But if the Supreme Court accepts a blanket exemption for religious communities not to pay for things of which they disapprove, the consensus around the RFRA will be broken. If religious communities adopt the position that religious freedom means “the religious will do and not do, will pay and will not pay, for whatever they choose,” then the widespread support for religious freedom will evaporate. Religious communities will have argued that exemptions are an absolute game in which the rules are dictated by the religious. Faced with this all or nothing choice, the secular community will opt for “nothing.” Opponents of the contraception mandate will have won the battle, but lost the war.
The absolutist temptation
And yet, with the Affordable Care Act, this is precisely the path some Jewish thinkers would have us take. Amicus briefs for the Supreme Court cases on the mandate are not due until January 28th, so we do not yet know precisely where Jewish groups will align themselves. Nevertheless, there are strong indications that some segments of the Orthodox community are poised to adopt some profoundly myopic stances.
As the insurance guidelines were first finalized in 2012, the GOP’s favorite rabbi, Meir Soloveitchik, denounced the mandate in the pages of the Wall Street Journal and before the House Oversight Committee. Of course, one Republican rabbi’s misguided message is not itself cause for concern. But there are indications that Soloveitchik is part of a broader movement. During the same period, the Orthodox Union publicly urged the Obama administration to widen its existing religious exemptions. Nathan Diament, the OU’s Executive Director for Public Policy, issued a statement lambasting the Obama administration for stripping non-insular religious institutions of their “‘religious’ character and liberties.” Now, some elements within the OU’s leadership structure seem poised to make take this argument to the courts. A recently circulated (and deservedly unsuccessful) internet campaign by a small group of OU-affiliated rabbis seeks to raise funds for an amicus brief in support of the Hobby Lobby Christian employers.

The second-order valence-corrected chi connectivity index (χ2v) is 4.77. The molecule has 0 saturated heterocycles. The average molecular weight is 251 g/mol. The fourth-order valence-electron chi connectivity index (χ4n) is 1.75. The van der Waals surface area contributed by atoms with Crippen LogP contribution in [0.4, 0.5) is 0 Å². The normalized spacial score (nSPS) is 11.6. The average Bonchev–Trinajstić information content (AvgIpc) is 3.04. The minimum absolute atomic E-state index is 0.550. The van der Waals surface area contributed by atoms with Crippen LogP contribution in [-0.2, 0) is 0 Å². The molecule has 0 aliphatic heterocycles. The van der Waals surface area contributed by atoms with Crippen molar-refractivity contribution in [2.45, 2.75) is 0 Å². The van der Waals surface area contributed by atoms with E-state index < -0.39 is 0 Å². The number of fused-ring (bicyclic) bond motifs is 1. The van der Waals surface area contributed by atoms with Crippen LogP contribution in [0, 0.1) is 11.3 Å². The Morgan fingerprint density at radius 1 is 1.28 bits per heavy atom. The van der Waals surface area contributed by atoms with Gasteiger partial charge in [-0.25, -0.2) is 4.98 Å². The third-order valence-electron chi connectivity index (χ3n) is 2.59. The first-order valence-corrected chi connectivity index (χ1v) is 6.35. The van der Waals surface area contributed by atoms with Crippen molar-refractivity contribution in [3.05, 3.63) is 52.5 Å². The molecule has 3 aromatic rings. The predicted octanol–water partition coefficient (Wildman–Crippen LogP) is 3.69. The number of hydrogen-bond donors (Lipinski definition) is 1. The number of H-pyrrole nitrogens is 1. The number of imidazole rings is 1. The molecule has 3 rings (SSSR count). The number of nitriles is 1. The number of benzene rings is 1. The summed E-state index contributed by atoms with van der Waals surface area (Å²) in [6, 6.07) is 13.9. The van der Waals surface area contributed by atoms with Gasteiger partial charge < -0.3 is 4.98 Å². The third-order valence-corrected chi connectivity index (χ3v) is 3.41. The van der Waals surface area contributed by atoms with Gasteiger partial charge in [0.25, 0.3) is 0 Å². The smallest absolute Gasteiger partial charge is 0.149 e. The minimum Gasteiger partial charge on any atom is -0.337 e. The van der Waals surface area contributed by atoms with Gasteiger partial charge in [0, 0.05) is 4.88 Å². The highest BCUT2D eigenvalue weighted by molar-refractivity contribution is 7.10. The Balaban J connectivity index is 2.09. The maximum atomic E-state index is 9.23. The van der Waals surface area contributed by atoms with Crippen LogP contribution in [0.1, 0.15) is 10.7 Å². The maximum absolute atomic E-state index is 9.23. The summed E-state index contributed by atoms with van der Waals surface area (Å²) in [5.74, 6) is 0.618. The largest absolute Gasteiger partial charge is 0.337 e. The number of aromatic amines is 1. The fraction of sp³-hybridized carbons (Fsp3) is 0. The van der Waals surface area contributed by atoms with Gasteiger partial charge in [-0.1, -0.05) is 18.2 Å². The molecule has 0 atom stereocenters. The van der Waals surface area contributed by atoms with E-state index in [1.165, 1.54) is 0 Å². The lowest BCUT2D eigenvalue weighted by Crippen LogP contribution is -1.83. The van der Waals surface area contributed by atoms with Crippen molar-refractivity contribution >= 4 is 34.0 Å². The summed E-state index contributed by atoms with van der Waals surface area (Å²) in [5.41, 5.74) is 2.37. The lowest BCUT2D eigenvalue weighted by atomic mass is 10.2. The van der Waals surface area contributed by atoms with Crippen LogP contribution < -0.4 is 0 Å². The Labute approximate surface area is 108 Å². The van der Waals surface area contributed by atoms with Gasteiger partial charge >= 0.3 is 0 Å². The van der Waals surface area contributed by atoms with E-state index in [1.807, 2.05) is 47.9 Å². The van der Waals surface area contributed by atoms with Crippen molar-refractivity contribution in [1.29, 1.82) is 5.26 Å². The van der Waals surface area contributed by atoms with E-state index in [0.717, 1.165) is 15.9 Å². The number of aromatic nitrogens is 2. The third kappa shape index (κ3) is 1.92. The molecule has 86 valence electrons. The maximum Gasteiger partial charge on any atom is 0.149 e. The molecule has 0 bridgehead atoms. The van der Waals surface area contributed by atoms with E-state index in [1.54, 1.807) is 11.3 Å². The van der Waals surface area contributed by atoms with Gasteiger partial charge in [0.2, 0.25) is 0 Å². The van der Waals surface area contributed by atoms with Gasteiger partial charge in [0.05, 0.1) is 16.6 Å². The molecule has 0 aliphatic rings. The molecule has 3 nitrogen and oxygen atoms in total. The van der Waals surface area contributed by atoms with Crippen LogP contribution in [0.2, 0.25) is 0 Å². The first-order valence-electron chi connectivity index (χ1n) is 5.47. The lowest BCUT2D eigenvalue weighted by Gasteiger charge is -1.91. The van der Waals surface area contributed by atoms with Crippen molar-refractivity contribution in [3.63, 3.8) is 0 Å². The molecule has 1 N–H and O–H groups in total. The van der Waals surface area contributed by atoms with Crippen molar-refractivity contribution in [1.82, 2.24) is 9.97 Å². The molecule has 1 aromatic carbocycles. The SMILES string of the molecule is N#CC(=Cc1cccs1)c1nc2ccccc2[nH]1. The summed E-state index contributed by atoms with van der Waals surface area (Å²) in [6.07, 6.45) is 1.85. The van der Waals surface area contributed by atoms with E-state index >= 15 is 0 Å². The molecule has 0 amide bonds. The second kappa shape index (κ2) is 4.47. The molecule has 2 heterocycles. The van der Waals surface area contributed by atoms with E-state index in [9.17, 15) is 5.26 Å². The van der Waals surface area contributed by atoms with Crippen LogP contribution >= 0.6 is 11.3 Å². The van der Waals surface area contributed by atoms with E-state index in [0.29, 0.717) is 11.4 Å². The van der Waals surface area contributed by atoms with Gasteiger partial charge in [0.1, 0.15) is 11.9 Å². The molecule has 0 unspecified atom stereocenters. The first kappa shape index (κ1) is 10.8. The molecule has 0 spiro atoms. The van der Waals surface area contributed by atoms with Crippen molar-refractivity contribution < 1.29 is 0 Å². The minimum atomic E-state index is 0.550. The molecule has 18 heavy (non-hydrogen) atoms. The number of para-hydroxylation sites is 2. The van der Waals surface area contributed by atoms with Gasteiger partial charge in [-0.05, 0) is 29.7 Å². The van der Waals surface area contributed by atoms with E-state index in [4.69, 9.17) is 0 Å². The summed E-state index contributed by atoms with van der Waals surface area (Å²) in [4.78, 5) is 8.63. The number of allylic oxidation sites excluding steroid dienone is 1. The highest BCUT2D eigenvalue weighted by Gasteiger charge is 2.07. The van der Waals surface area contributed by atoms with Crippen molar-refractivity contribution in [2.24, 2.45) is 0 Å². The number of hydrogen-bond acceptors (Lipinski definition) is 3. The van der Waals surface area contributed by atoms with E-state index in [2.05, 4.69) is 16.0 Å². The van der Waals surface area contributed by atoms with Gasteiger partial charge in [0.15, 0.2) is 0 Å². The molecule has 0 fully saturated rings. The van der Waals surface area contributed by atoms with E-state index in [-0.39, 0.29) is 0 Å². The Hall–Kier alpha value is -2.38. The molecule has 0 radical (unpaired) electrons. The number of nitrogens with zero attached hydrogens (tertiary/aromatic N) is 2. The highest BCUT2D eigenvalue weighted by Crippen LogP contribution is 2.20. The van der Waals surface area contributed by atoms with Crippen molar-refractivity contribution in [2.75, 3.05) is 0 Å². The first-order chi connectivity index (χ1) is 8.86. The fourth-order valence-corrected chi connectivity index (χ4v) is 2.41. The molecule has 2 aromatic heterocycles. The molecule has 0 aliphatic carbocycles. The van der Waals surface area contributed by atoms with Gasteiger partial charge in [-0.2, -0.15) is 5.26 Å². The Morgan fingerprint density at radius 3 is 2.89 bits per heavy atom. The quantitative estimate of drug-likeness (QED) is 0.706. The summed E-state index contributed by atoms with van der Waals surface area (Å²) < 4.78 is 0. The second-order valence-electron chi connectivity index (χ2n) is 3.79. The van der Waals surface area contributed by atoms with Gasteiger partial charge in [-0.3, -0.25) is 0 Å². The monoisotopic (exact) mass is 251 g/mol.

Such an unbounded view of religious freedom is an admittedly alluring proposition, and one grounded in good intentions and deep-rooted Jewish experience. But it will ultimately be self-defeating—a pyrrhic victory for religious liberty that erodes support for the value it seeks to defend. In the end, when it comes to our fragile but essential national consensus on religion and state, the Jewish community would be better off letting sleeping dogs lie.
Yishai Schwartz is a fellow at the Tikvah Fund in New York. He graduated this past May from Yale University with a B.A. in philosophy and religious studies.
Yishai Schwartz is a student at Yale Law School. Previously, he was an associate editor for Lawfare and a reporter-researcher for The New Republic. Follow him on Twitter at @YishaiSchwartz.